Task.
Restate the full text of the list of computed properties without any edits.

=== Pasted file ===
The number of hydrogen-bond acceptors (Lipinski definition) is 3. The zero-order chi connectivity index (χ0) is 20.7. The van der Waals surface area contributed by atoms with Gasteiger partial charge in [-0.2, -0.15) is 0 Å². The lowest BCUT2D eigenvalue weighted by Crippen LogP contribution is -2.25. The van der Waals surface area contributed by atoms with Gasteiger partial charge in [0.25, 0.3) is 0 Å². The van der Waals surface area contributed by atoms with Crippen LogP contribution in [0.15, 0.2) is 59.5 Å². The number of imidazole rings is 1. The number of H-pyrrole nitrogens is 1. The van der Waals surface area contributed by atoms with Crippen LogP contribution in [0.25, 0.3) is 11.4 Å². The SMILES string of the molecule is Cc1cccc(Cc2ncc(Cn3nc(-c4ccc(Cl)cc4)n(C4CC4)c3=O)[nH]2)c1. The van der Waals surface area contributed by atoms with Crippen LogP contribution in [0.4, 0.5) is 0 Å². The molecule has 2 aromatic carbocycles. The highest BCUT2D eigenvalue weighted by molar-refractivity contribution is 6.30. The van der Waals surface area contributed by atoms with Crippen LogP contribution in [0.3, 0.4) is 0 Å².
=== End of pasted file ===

The number of hydrogen-bond acceptors (Lipinski definition) is 3. The zero-order chi connectivity index (χ0) is 20.7. The van der Waals surface area contributed by atoms with Gasteiger partial charge in [-0.2, -0.15) is 0 Å². The lowest BCUT2D eigenvalue weighted by Crippen LogP contribution is -2.25. The van der Waals surface area contributed by atoms with Gasteiger partial charge in [0.25, 0.3) is 0 Å². The van der Waals surface area contributed by atoms with Crippen LogP contribution in [0.15, 0.2) is 59.5 Å². The number of imidazole rings is 1. The number of H-pyrrole nitrogens is 1. The van der Waals surface area contributed by atoms with Crippen LogP contribution in [0.25, 0.3) is 11.4 Å². The SMILES string of the molecule is Cc1cccc(Cc2ncc(Cn3nc(-c4ccc(Cl)cc4)n(C4CC4)c3=O)[nH]2)c1. The van der Waals surface area contributed by atoms with Crippen LogP contribution in [0.4, 0.5) is 0 Å². The molecule has 2 aromatic carbocycles. The highest BCUT2D eigenvalue weighted by molar-refractivity contribution is 6.30. The van der Waals surface area contributed by atoms with Crippen LogP contribution in [0.3, 0.4) is 0 Å².